Thanksgiving weekend is usually the lead in to a frenetic few weeks of shopping, entertaining and family. With Hanukkah so closely following turkey day this year, the days may be even more jam-packed than usual.
Here are some Hanukkah and other related links, activities, and a recipe for a different Hanukkah treat.
1. Israeli film and TV are internationally acclaimed. Asylum City has been making waves all over the entertainment press. Find out more on Tuesday, November 30, 12:00 pm: Behind the Scenes of Israeli Hit Show “Asylum City” with actress Hani Furstenberg and co-creator Liad Shoham
Asylum City, the critically acclaimed and popular Israeli series starring Israeli-American actress Hani Furstenberg and nominated for six Israeli Academy Awards is set in the Tel Aviv underworld of refugees and asylum seekers. Based on the bestselling novel by Liad Shoham, it follows Anat, young police officer who while investigating a murder exposes a complex web of political corruption, organized crime and exploitation. Furstenberg andShoham will be in conversation with Moment editor Sarah Breger.
This special zoominar is sponsored by MomentLive! and ChaiFlicks: The Jewish Streaming Service.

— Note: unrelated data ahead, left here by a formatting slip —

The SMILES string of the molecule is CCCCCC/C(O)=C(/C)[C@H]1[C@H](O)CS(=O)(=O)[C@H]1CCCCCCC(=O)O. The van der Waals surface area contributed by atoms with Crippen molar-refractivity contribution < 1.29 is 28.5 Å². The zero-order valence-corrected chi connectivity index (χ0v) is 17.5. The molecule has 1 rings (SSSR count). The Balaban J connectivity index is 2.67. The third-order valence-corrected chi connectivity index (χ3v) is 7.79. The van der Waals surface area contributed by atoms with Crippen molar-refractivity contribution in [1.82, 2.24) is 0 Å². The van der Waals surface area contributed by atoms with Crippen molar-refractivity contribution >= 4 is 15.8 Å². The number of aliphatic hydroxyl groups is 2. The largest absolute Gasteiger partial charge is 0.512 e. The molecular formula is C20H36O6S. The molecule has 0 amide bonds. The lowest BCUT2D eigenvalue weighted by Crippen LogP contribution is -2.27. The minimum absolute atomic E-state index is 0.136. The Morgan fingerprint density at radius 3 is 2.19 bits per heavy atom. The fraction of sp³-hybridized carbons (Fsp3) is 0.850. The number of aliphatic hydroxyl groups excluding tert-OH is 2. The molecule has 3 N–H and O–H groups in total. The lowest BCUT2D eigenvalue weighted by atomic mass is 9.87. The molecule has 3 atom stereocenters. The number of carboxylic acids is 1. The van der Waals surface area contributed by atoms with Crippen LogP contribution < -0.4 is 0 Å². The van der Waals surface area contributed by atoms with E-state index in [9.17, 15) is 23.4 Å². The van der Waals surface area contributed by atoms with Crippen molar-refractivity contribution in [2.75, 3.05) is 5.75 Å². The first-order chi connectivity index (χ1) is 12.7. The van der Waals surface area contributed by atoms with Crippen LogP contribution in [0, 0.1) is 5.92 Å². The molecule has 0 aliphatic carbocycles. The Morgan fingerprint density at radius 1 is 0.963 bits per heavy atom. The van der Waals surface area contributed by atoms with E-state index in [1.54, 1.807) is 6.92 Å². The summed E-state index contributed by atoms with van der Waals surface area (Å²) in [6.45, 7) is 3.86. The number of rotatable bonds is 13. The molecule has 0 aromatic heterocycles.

Check out the novels by Liad Shaham upon which the series is based.
2, Here’s something for families- a game for Hanukkah with a link to download. Have fun.
3. Like music- like Klezmer music? Listen in to this special Hanukkah program from the National Yiddish Theatre Folksbiene. Here’s the program description: NYTF dishes up an exciting new Chanukah event as part of our groundbreaking 107th season. ESN, a celebration of Jewish food through song and cooking demonstrations, comes to the virtual stage on November 28 through Monday, December 6 — the last night of Chanukah.
4. Monday, November 29 at 2 p.m. ET Judith is an oft unknown Hanukkah heroine. My Jewish Learning will let you in on this heroine’s story in a program called Judith: Hanukkah Heroine Excluded from the Hebrew Bible. Get to know the story of Judith, the overlooked Hanukkah heroine. In this special Hanukkah class with My Jewish Learning, teacher and author Sandra E. Rapoport will present her original lecture, “Judith: Hanukkah Heroine Excluded from the Hebrew Bible.” Who was Judith? Why is Judith’s image carved into centuries of Chanukah menorahs, and also painted on the ceiling of the Vatican’s Sistine Chapel? What did Judith do that was heroic, and why is her story excluded from the Hebrew Bible?
Scroll down to the program and on the way check out the wide variety of programs.
5. Books are always good gifts. The Association of Jewish Libraries always recommends the best. The Celebrate Picture Books blog features some AJL Hanukkah recommendations.
6. Sunday, Dec 5 | 12:30 PM ET For those of you interested in both science and history this lecture should prove interesting: RABBIS OF THE (SCIENTIFIC) REVOLUTION: JEWS AND EARLY MODERN SCIENCE, Presented by Dr. Iris Idelson-Shein, Norbert Blechner and Friends Career Development Chair in East-European Jewish Culture, Ben-Gurion University of the Negev.
7. On Monday, December 6 at 12:30, the Association of Jewish Libraries presents: The Matzah Ball by Jean Meltzer